This is how my wrapper app looks like: http://www.jaw.it/img/rass.jpg
As said, I won't post it until I'm sure about vnc licensing.

[ Reply to This | # ]
Make remote tech support as simple as possible
Authored by: j-beda on Mar 09, '07 03:06:11PM
OSXvnc seems to be under the GPL, at least as listed at http://sourceforge.net/projects/osxvnc

I don't know if the GPL nature of OSXvnc requires one to release the code for any GUI wrapper for it.



[ Reply to This | # ]
Make remote tech support as simple as possible
Authored by: pgarrison on Mar 26, '07 10:59:39AM
I've tried this, and running the script never hits the Connect button for me. And, running the app again doesn't help. Running the app a third time causes the IP to overwrite the port number (because of tabbing to the wrong field. Any one know what's going on, and how to script the click of the Connect button more reliably? Happens on both my 10.4.8 and 10.4.9 systems.

[ Reply to This | # ]
Make remote tech support as simple as possible
Authored by: meikokun on Mar 28, '07 07:27:46PM

thanks to Phillip for pointing this out.
after much trial and error I found the cause of the problem. There seems to be a bug in the Schnitz wrapper for OSXvnc-server that only allows you to use system events to type 19 total characters in the address field. Sounds crazy I know, but it isn't a bug in applescript (as I first thought) since I was able to get the appropriate script to work in Vine Server just fine. It was just dumb luck that I used the particular DNS name that I did, as in conjunction with the .homedns.org bit that I use, it makes 19 characters. The full stops (periods) also count as a character, by the way.

Both of the following will work:

tell application "Finder"
activate application "Schnitz Remote Lite"
tell application "System Events" to keystroke "123456789.12345.org" & tab & tab & return
end tell


or


tell application "Finder"
activate application "Schnitz Remote Lite"
tell application "System Events" to keystroke "123456.123.12345678" & tab & tab & return
end tell

clearly the IP address option isn't going to work

This now leaves you with two options:
1) you use vine server, and the appropriate script. Vine server is great, and I use it on my machine, but I *really* like how simple the interface is for schnitz.
2) you get a DNS name that conforms to the 19 characters xxxxxxxx.dyndns.org, or xxxx.xxxxxxxxxx.xxx etc, etc.

sorry about this; who knew there would be a conflict between a very simple applescript and a wrapper for a small app, AND that I would happen upon the only combination that would work for it? Blessed or cursed, you decide ;)



[ Reply to This | # ]
Make remote tech support as simple as possible
Authored by: petieg on Apr 13, '07 07:14:22AM

Personally, i think having the end-user hit the Connect button is better because it gives them some sort of control. This way they'll see the button change to Disconnect and thus (maybe) put the idea of how this application works into their brain. Adding the Schnitz Remote app to the Script bundle just made my support capabilities that much easier -- thanks for that tip!!



[ Reply to This | # ]
Make remote tech support as simple as possible
Authored by: pgarrison on Mar 28, '07 10:37:57PM

It would be great if you can post this (depending of course on licensing issues) - would make providing remote support really easy. The Schnitz solution doesn't quite work.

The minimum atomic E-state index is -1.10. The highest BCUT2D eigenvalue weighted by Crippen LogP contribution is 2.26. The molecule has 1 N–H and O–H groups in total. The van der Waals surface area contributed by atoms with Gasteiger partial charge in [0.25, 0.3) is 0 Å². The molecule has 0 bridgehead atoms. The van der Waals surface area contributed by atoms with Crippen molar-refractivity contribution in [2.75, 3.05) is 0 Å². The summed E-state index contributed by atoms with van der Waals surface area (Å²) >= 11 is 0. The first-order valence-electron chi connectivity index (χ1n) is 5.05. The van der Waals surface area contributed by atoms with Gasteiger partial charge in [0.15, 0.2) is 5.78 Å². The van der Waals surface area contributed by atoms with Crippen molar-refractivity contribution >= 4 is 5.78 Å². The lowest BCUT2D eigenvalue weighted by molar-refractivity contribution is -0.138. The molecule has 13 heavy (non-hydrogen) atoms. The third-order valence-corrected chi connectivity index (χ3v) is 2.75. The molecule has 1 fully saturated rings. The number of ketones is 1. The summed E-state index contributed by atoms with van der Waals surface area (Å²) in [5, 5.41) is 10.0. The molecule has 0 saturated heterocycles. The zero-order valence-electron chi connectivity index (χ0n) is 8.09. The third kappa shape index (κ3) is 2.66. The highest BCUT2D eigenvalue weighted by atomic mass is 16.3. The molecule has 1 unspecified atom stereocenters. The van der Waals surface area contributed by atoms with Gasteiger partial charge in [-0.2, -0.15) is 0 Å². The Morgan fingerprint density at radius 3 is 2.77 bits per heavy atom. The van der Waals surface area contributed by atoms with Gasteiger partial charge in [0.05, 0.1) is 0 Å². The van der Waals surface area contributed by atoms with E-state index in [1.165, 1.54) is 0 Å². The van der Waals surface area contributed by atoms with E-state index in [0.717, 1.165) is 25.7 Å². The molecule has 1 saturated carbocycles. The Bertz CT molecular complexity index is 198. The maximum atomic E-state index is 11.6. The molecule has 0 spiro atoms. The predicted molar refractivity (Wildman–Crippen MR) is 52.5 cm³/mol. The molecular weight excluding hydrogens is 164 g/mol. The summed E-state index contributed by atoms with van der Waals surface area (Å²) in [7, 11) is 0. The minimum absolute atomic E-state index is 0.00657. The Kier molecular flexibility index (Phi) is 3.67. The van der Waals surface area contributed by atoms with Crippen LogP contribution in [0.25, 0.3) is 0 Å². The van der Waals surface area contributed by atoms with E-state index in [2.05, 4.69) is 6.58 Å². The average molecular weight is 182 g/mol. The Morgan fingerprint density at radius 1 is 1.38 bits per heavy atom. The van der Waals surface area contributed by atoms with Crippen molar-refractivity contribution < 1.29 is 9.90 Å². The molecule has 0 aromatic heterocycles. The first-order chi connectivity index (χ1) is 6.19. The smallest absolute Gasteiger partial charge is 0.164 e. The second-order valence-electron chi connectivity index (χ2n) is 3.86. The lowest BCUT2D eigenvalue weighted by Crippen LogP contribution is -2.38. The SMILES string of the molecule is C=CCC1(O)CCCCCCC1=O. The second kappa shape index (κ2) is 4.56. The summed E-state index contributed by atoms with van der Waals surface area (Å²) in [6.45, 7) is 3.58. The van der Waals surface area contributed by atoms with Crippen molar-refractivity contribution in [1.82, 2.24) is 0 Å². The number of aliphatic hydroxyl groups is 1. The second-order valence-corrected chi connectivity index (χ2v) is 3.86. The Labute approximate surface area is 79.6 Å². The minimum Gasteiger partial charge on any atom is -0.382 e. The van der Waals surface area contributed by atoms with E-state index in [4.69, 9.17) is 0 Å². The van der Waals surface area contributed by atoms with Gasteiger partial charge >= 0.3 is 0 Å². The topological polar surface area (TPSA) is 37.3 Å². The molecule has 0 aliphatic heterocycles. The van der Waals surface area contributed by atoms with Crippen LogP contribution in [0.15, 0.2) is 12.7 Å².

[ Reply to This | # ]
The fix.
Authored by: jbobdobbs on Jun 25, '07 06:43:09PM
The Applescript works if you simply insert a pause before pressing return.

tell application "Finder"
	activate application "Schnitz Remote Lite"
	tell application "System Events" to keystroke 
		"xxx.xxx.xxx" & tab & tab
	delay 1<br>
	tell application "System Events" to keystroke 
		return
end tell
[code]


[ Reply to This | # ]
Whoops...let's try that again.
Authored by: jbobdobbs on Jun 25, '07 06:46:35PM
Sorry...some cruft crept into that post. Try this:

tell application "Finder"
	activate application "Schnitz Remote Lite"
	tell application "System Events" to keystroke 
		"xxx.xxx.xxx" & tab & tab
	delay 1
	tell application "System Events" to keystroke 
		return
end tell


[ Reply to This | # ]
10.5 bug
Authored by: macdavid on Dec 27, '07 12:11:13AM

With Mac OS 10.5, I experience a problem. The text (server address X.X.X.X) is not typed in because the schnitz remote window is not the frontmost window.

The same script works fine with 10.4.x Does anyone have a solution ? Maybe a line to add to the script to activate the front window.



[ Reply to This | # ]
10.5 bug
Authored by: jiclark on Jan 25, '08 04:17:13PM

I'll add my plea for help with this. Just did a quick test on a leopard machine, and the AScript fails. Don't know enough about it myself to try and fix it...

Anyone out there still watching this thread, and possibly able to figure it out??

Thanks!
John



[ Reply to This | # ]
Schnitz is not the active window problem
Authored by: ookymacdookles on Feb 15, '08 02:14:05AM

Graceful suggestion to save time on Tech Support, thank you, but I'm having trouble.
I have tried to implement this script in Leopard and it fails for the following reason: upon opening the Schnitz Remote Lite application, the Schnitz application window is not selected for input. No amount of tabbing allows the cursor to arrive at the input field. All I hear are system beeps from my keystrokes indicating an error. No IP address is entered into the input field, nor the clicking of the Connect button.
When I test this on my own machine if I manually click the Schnitz window it becomes active and the cursor is waiting in the input field. Tabbing is now possible. This is no good on the remote machine as I am not there to manually click on the window to make it active.
I am a beginner to Applescript - is there a command I can include in your script to make Schnitz active before the IP address and tabbing takes place?